According to the preliminary figures from the German statistical office, consumer prices rose 0.1% month-on-month in April as expected. In April, German consumers once again had to pay more for petrol than in March. In contrast, heating oil prices declined slightly, as oil prices have recently fallen somewhat (see chart). A stronger increase in consumer prices was prevented by the abolishment of university tuition fees in the federal state of Baden-Württemberg. As a result, the rate of inflation drops to 2% in April (March: 2.1%) – its lowest level since January 2011. As the revolutions in the Middle East considerably drove up oil prices in April 2011, energy prices rose by less than 6% year-on-year for the first time since autumn 2010. The core rate, which excludes energy and food prices, comes in at 1.3%.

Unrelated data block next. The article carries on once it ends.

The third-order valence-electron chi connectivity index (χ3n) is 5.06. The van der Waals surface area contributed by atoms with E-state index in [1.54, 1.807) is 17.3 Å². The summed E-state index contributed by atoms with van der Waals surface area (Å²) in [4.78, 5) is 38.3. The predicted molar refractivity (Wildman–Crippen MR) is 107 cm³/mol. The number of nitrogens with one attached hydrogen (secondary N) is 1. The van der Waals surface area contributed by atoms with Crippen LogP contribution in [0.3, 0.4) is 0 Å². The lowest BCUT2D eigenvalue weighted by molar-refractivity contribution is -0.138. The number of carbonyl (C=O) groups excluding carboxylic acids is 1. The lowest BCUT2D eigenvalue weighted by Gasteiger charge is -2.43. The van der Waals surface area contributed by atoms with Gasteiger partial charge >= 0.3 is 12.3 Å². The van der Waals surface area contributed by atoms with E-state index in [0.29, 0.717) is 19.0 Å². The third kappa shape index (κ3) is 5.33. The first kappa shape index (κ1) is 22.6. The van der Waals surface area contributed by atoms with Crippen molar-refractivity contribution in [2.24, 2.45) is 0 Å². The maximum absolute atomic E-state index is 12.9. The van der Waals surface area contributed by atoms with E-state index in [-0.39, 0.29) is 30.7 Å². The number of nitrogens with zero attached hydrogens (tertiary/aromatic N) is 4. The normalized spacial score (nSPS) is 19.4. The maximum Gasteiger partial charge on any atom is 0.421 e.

The rate of inflation is likely to remain above 2% in the next months. Overall, we expect consumer prices to rise by 2.2% this year. Growing capacity utilisation and the resultant, higher wage settlements increase the risk that consumer prices will continue to rise by more than 2% year-on-year in the medium term. As the ECB is unlikely to respond to these risks in Germany in view of the peripherals’ problems, inflation will probably be higher in the long run than during the past decade.
The higher global inflation also means we are witnessing the last leg of the bond market parabolic run. This is the sucker wave as Bunds crash 142 and EU Schatz are at all highs. They may keep running but the next drop below 135 for Bunds will be fatal. The long picture for bonds look bleak the least to say but having said that there may be a few more days/weeks to run for bonds before the whole sovereign pyramid comes crashing down. You have been warned.
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